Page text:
Rep. Ellison joins "All In with Chris Hayes" on Thursday September 26 to discuss the GOP's decision to hold America's financial future hostage. Rep. Ellison is joined by Republican Representative from Oklahoma, Tom Cole.
One of the lost subplots in the drama over a potential government shutdown is congressional liberals' opposition to a short-term budget bill at current federal funding levels. The House-passed continuing resolution, besides repealing Obamacare, funds the government at an annual rate of $986 billion, which is the current, post-sequestration budget level. But Minnesota Rep. Keith Ellison wants to restore the $72 billion in annual cuts that took effect in March when lawmakers couldn't agree to a deficit reduction package.
Representative Ellison joins CNN's "Crossfire" discussing the GOP's demands in the debt limit fight, bringing the debt ceiling into the Obamacare debate, and whether the president and the GOP can negotiate together.
In 45 days, The Affordable Care Act becomes law. Representative Ellison discusses ObamaCare with Martin Bashir on MSNBC. Rep Ellison stated, "we should be dancing in the streets. When we passed (Obamacare) it was one of my best days in office. But (Republicans) have unleashed a torrent of negative, damaging, mislead and false information. It is clear why the American people are not clear about the benefits, they are being misinformed consistently."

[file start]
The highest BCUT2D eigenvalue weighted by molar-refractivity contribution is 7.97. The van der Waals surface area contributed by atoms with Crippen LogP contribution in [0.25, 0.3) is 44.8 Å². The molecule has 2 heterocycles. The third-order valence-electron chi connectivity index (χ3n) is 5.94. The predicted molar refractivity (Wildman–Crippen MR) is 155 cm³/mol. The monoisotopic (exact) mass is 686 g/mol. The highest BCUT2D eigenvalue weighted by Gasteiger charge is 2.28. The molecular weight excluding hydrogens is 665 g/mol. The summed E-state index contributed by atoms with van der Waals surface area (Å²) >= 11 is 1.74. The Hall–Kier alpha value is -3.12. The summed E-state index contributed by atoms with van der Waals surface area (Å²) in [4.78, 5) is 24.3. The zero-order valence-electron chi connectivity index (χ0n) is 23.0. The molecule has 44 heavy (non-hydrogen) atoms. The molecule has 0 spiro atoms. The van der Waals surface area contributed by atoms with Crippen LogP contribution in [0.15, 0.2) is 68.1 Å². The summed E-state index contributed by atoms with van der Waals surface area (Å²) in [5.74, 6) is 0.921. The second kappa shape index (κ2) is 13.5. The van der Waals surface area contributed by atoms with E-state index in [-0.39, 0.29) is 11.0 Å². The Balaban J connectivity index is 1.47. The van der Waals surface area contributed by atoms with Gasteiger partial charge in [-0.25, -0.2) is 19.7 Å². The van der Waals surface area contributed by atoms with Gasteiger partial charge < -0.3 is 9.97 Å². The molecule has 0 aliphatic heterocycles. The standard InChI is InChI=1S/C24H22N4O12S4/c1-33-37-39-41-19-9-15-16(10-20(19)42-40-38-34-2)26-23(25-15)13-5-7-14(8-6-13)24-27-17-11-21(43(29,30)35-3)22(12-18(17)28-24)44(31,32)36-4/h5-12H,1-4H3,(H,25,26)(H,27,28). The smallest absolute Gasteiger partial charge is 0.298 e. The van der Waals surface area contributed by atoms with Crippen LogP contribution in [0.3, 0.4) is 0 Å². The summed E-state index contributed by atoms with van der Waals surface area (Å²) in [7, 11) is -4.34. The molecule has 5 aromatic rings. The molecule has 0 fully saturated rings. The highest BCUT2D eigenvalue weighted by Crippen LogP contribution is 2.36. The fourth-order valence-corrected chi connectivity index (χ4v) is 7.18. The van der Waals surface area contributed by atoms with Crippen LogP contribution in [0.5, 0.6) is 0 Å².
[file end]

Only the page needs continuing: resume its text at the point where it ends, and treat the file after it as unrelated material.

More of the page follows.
Rep. Ellison gave up other committee assignments to sit on the powerful House Financial Services Committee and its Capital Markets Subcommittee. Rep. Ellison is schooling himself on economic matters for a reason. What he really wants is to lead a serious national economic movement with what he describes as a workable common-sense message for corporate America. If America will empower its rank-and-file workers with good jobs without regard to race or religion, he said, many other issues disappear.
Rep. Ellison joins "The Lead" to debate whether Americans are trading liberty for security. Keith on privacy vs. security: "I think this is the time and location to say we are casting the net to widely. No American thinks we are going to have 100% privacy or 100% security. But we have got to strike the balance better than we have been and i think it is Congresses duty."